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Arthur Seymour Sullivan

Meet Arthur Seymour Sullivan

Meet Arthur Seymour Sullivan


Known in his own time for his serious music as well as for the comic operas that have survived until our own day, English composer Arthur Seymour Sullivan was born in Lambeth, South London; the son of a bandmaster, he was encouraged to pursue his musical talent from an early age. He learned the wind instruments of his father’s band and joined the choir of the Chapel Royal. At 14, he won the Mendelssohn Scholarship at the Royal Academy, and in 1858 he went to study in Leipzig, where his teachers included Ignaz Moscheles and Julius Rietz.

In 1861, Sullivan began to make an impact on the London music scene. His music to Shakespeare’s The Tempest was performed at the Crystal Palace winter concerts in 1862; the following year he published six Shakespeare songs. In 1864, Sullivan became the organist at Covent Garden, where his ballet L’île enchantée had its premiere.

In 1867, he collaborated with F.C. Burnand on two operettas, Cox and Box and The Contrabandista. Five years later, he worked for the first time with W.S. Gilbert when they jointly created the light opera Thespis for the Gaiety Theatre. The piece was moderately successful, but not enough for its creators to continue working together immediately. In 1875, however, the theater manager Richard D’Oyly Carte reunited the to compose an afterpiece for a production of Offenbach’s La Périchole. The result was Trial By Jury, a brief satire of the judicial process, featuring Sullivan’s brother, Fred, in the lead. The afterpiece proved so successful that this time the partnership continued. In 1877, their full-length opera The Sorcerer premiered under Carte’s auspices at the Opera Comique, followed by H.M.S. Pinafore in 1878. Pinafore proved wildly popular, solidifying a three-way partnership of Sullivan, Gilbert, and Carte that resulted in eight more operettas before a quarrel broke up the team. After a reconciliation, Gilbert and Sullivan wrote two more operas, Utopia Ltd. (1893) and The Grand Duke (1896), but these failed to catch on and the partnership ended permanently. During the run of Patience (1881), Carte moved his company from the Opera Comique to the Savoy; from then on, Gilbert and Sullivan’s operas became collectively known as Savoy Operas. In these operas, Sullivan’s unerring sense of musical parody, with targets ranging from Handel to Verdi, perfectly matched Gilbert’s witty social satire.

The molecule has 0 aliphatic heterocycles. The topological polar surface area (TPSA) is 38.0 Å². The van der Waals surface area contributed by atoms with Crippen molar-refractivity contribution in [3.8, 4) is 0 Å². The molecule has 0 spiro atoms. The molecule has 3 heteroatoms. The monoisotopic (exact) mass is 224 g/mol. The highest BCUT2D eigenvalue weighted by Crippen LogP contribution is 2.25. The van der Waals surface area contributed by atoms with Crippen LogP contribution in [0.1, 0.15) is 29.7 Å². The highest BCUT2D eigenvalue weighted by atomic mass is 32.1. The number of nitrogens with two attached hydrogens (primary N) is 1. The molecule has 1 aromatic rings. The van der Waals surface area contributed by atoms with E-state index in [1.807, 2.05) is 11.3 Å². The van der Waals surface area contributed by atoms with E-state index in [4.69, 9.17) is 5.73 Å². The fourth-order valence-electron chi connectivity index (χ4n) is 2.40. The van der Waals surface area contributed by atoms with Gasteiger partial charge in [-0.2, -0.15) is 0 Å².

While Sullivan is known today for his partnership with Gilbert, he was active in other compositional forms throughout his career. One of his best known compositions in his day was The Lost Chord (1877), a song to a text by Adelaide Proctor written at the time of Fred Sullivan’s untimely death. Sullivan was acclaimed for his oratorios, including The Prodigal Son (1869), and hymns, of which “Onward, Christian Soldiers” (1871) was and remains particularly popular. An “Irish” Symphony in E minor is sometimes still performed. Sullivan also composed operettas with librettists other than Gilbert; these include Haddon Hall (1892) with Sydney Grundy and The Rose of Persia (1900) with Basil Hood. In 1883, Queen Victoria rewarded Sullivan for his contributions to English music with a knighthood.

Sullivan’s dearest ambition was to compose grand opera. Carte, wishing to establish an English opera tradition, built the English Opera House, and here Sullivan’s opera Ivanhoe, to a libretto by Julian Sturgis, premiered in 1891. The opera failed and remained Sullivan’s only attempt at grand opera.

Sullivan never married, but in the 1860s or 1870s he met Mary Frances (Fanny) Ronalds, an American-born woman separated from her husband who eventually settled in London. Mrs. Ronalds, who mixed in the same aristocratic and artistic circles as Sullivan, never divorced her husband but carried on a discreet relationship with Sullivan until his death in London on November 22, 1900.

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